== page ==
Steven Pinker: The Intellectual War on Science

Steven Pinker in the Chronicle of Higher Education:

ScreenHunter_2967 Feb. 14 19.25The waging of a "war on science" by right-wing know-nothings has become part of the conventional wisdom of the intelligentsia. Even some Republican stalwarts have come to disparage the GOP as "the party of stupid." Republican legislators have engaged in spectacles of inanity, such as when Sen. James Inhofe, chair of the Committee on Environment and Public Works, brought a snowball to the Senate floor in 2015 to dispute the fact of global warming, and when Rep. Lamar Smith, chair of the House Committee on Science, Space, and Technology, pulled quotes out of context from peer-reviewed grants of the National Science Foundation so he could mock them (for example, "How does the federal government justify spending over $220,000 to study animal photos in National Geographic?").

Yet a contempt for science is neither new, lowbrow, nor confined to the political right. In his famous 1959 lecture "The Two Cultures and the Scientific Revolution," C.P. Snow commented on the disdain for science among educated Britons and called for a greater integration of science into intellectual life. In response to this overture, the literary critic F.R. Leavis wrote a rebuttal in 1962 that was so vituperative The Spectator had to ask Snow to promise not to sue for libel if they published the work.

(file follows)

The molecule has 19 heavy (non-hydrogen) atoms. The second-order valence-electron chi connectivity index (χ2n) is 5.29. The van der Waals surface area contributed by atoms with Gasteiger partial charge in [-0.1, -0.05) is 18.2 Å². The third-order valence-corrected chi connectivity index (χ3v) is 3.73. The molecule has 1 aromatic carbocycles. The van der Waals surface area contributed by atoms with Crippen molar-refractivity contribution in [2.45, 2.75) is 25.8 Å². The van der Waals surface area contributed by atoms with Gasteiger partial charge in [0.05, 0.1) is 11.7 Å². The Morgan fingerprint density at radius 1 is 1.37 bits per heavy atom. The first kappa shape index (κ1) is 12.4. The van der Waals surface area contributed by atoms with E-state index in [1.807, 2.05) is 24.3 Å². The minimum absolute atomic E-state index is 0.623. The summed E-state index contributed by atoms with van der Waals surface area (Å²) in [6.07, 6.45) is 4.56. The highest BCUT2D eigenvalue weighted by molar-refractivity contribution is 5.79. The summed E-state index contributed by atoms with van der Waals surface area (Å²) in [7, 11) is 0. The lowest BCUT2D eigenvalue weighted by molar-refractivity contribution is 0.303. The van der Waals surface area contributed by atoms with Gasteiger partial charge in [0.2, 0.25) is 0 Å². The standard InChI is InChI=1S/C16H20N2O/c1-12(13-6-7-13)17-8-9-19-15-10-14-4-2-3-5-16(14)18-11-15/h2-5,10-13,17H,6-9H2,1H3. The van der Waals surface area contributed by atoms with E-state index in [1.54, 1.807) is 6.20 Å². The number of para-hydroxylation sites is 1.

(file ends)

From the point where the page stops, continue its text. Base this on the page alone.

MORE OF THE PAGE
The highbrow war on science continues to this day, with flak not just from fossil-fuel-funded politicians and religious fundamentalists but also from our most adored intellectuals and in our most august institutions of higher learning. Magazines that are ostensibly dedicated to ideas confine themselves to those arising in politics and the arts, with scant attention to new ideas emerging from science, with the exception of politicized issues like climate change (and regular attacks on a sin called "scientism"). Just as pernicious is the treatment of science in the liberal-arts curricula of many universities. Students can graduate with only a trifling exposure to science, and what they do learn is often designed to poison them against it.

More here.